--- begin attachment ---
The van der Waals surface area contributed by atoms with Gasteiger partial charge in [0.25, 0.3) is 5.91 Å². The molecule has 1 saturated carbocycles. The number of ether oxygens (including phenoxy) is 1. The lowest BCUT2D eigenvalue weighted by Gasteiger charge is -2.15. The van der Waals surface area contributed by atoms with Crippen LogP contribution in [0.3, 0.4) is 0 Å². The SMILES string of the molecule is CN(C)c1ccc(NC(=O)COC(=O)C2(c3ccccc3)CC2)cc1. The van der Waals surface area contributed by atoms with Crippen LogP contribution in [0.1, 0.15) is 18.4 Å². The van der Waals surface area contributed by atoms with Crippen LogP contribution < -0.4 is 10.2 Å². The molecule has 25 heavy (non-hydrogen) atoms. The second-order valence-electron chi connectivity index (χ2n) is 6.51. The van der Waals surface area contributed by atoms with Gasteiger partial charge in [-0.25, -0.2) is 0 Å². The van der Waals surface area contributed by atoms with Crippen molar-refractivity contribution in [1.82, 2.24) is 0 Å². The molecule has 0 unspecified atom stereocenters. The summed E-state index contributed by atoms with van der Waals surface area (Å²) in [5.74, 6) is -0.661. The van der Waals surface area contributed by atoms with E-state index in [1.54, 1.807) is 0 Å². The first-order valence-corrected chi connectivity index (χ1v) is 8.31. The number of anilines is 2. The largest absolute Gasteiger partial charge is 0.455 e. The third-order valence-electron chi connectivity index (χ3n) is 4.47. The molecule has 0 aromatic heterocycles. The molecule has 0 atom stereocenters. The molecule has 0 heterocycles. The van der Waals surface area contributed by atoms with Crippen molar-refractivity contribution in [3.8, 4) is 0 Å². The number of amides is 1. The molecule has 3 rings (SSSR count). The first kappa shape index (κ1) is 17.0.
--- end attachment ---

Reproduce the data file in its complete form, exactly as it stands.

The van der Waals surface area contributed by atoms with Gasteiger partial charge in [0.25, 0.3) is 5.91 Å². The molecule has 1 saturated carbocycles. The number of ether oxygens (including phenoxy) is 1. The lowest BCUT2D eigenvalue weighted by Gasteiger charge is -2.15. The van der Waals surface area contributed by atoms with Crippen LogP contribution in [0.3, 0.4) is 0 Å². The SMILES string of the molecule is CN(C)c1ccc(NC(=O)COC(=O)C2(c3ccccc3)CC2)cc1. The van der Waals surface area contributed by atoms with Crippen LogP contribution in [0.1, 0.15) is 18.4 Å². The van der Waals surface area contributed by atoms with Crippen LogP contribution < -0.4 is 10.2 Å². The molecule has 25 heavy (non-hydrogen) atoms. The second-order valence-electron chi connectivity index (χ2n) is 6.51. The van der Waals surface area contributed by atoms with Gasteiger partial charge in [-0.25, -0.2) is 0 Å². The van der Waals surface area contributed by atoms with Crippen molar-refractivity contribution in [1.82, 2.24) is 0 Å². The molecule has 0 unspecified atom stereocenters. The summed E-state index contributed by atoms with van der Waals surface area (Å²) in [5.74, 6) is -0.661. The van der Waals surface area contributed by atoms with E-state index in [1.54, 1.807) is 0 Å². The first-order valence-corrected chi connectivity index (χ1v) is 8.31. The number of anilines is 2. The largest absolute Gasteiger partial charge is 0.455 e. The third-order valence-electron chi connectivity index (χ3n) is 4.47. The molecule has 0 aromatic heterocycles. The molecule has 0 atom stereocenters. The molecule has 0 heterocycles. The van der Waals surface area contributed by atoms with Crippen molar-refractivity contribution in [3.8, 4) is 0 Å². The number of amides is 1. The molecule has 3 rings (SSSR count). The first kappa shape index (κ1) is 17.0.